恭喜發財! With any luck the year of the tiger will be better than the year of the ox. #TigersOverOxen2022
I’m at the stage in my blogging career where I’m checking my past reading summaries because I don’t remember my format anymore and also I had to see how I handled the last DNF I recorded. Between the new apartment, the new job, and the apartment-hunting rabbit hole I fell into somewhere around December, the last year has been a wild ride, but I’ve stabilized for now and am working on catching up with my reading before I move again in a month. (Yeah, remember when I said I didn’t want to move again for at least five years? Neither do I.)
January Reading Stats
- Oddball – Sarah Andersen
- The Miraculous Journey of Edward Tulane – Kate DiCamillo
- The Ballad of Songbirds and Snakes – Suzanne Collins
- Outlander – Diana Gabaldon
Total Pages Read: 1,139
Biggest surprise of the month: The Miraculous Journey of Edward Tulane, which was sweet and adorable. It follows an unbelievably vain rabbit doll as he is separated from his owner and dragged all over the United States, and, while the ending is incredibly predictable, it’s more about the journey than the destination. It was so cute, and I might actually buy it.
Smallest surprise of the month: Outlander, which I DNF’d at page 75. I thought I’d DNF after the first sex scene, but I never actually made it that far because the book is about 200 pages too long, and I’ve got better things to do than struggle through 627 pages of characters I don’t care about. I kind of liked it in the beginning, but it didn’t take it long to get boring. (Also I’m having a hard time picturing Tobias Menzies as Black Jack Randall because I already know him from Game of Thrones and like…….his character is so sad. Fuck, this is weird.)
Plain Bad Heroines
Emily M. Danforth
Current rating: 2.5-3 stars. I somehow managed to get through the first 100 pages without forming any strong opinions whatsoever, which (1) has only happened with maybe one or two other books and (2) is not good. Then I got to page 216, and I now have one extremely strong opinion, which is that Merritt fucking sucks. She is inarguably one of the worst protagonists I’ve met this year. To be clear, this is a list that includes President Snow.
Plain Bad Heroines starts in 1902 at The Brookhants School for Girls. Brookhants students Florence “Flo” Hartshorn and Clara Broward fall in love with each other, and with the memoirs of a scandalous young writer named Mary MacLane. They embark upon a passionate romance despite equally passionate interference from Clara’s family, but find their relationship cut short when they are both stung to death by yellow jackets. Mary MacLane’s book is found with their bodies, and is promptly blamed for leading young girls astray. Over a hundred years later, combative sixteen-year-old writer Merritt Emmons publishes a bestselling book about Brookhants. Though somewhat prematurely hailed as a wunderkind, she quickly hits a creative wall and produces nothing else. Five years after her big break, her book is adapted into a film starring A-list mega-influencer Harper Harper and B-list child star Audrey Wells as Flo and Clara, respectively. As of this writing, initial script readings have started, and Merritt already hates Audrey.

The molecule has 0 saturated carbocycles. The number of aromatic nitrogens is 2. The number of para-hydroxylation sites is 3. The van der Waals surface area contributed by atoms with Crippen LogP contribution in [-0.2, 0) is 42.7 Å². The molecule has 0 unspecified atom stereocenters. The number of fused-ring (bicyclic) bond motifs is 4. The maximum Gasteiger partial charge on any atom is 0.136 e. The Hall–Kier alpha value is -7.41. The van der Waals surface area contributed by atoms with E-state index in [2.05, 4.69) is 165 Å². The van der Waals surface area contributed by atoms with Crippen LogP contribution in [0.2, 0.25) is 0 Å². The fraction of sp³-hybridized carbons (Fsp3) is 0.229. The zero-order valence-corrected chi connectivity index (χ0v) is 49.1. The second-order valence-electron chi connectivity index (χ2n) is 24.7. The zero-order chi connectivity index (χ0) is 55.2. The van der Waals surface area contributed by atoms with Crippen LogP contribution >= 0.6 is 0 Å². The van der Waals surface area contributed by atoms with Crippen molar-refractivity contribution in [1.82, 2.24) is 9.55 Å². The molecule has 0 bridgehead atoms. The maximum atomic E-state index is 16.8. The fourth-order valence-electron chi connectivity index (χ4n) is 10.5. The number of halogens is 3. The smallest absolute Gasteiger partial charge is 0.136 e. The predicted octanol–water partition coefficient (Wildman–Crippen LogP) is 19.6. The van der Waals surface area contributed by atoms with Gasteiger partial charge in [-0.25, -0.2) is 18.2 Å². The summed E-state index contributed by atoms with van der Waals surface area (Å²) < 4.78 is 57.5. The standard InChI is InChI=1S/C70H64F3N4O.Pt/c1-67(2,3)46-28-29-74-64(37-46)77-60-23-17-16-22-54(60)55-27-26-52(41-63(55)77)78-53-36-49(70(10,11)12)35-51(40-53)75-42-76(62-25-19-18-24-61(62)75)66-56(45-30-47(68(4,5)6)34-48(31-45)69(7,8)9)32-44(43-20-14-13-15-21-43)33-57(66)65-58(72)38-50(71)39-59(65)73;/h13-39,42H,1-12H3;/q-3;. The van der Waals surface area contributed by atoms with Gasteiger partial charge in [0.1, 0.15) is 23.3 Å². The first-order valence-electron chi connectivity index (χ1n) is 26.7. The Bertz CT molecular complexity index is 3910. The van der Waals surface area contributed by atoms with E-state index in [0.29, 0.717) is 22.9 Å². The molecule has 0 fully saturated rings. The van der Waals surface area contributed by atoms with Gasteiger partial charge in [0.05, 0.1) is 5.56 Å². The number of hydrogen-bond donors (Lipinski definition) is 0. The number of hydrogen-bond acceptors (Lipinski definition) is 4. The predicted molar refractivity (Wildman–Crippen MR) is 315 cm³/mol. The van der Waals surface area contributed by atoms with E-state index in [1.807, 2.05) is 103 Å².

I don’t know if I can do this. The book is 640 pages. I am on page 216. There are 424 pages of Merritt Emmons standing between me and victory, and I don’t know if I have the energy to deal with her, because she’s spent the last several chapters chewing up my last nerve. Short of an unsolicited surprise lobotomy, she doesn’t seem like the kind of character who’s capable of significant change. Other characters think she’s prickly. I think this word is too kind for what she actually is, which is unreasonably nasty. She apparently hates everyone and everything – except Harper, to whom she is attracted – and, based on her behavior so far, seems to be trying to sabotage the movie in the most passive aggressive way possible. She is vicious, pedantic, and rude to absolutely everybody, though the pedantry honestly wouldn’t bother me if she weren’t so bitchy about it. She spends most of her time careening between unwarranted arrogance and crippling impostor syndrome (so, a pretty typical writer), which would be more relatable if she didn’t also keep trying to tear Audrey down. I suppose there is something ironically amusing about two movie stars trying to pacify a diva writer, but Merritt is incredibly unpleasant, and her scenes are not fun. Given her clear lack of actual merits, I almost wonder if her name is supposed to add another layer of subtle irony. I hope she’s not supposed to be funny, because if she is I’m really going to have to have a talk with modern comedy. I also hope this isn’t going to turn into a love triangle, but a lot of authors seem to think fighting is romantic, so my hopes are not high.
At this point, the only thing that’s keeping me going is the part of the book that’s set in 1902, because that’s actually interesting. I don’t know why, but I am a sucker for boarding school stories (even though in the real world I would’ve hated boarding school), and I also like the way the Mary MacLane book has been woven into the story. I could read about the Brookhants world all day, but it is unfortunately interspersed with scenes from the modern-day film set, which so far do not interest me. The other problem is that there are so many minor side characters, who keep popping in and out like prairie dogs and aren’t particularly memorable if you’re not paying close attention, which I’m not always. I had an easier time keeping track of the characters in ASOIAF. I do want to get at least halfway through before I start to think about DNF’ing, however, so I suppose right now all I can do is pray that Merritt gets that lobotomy.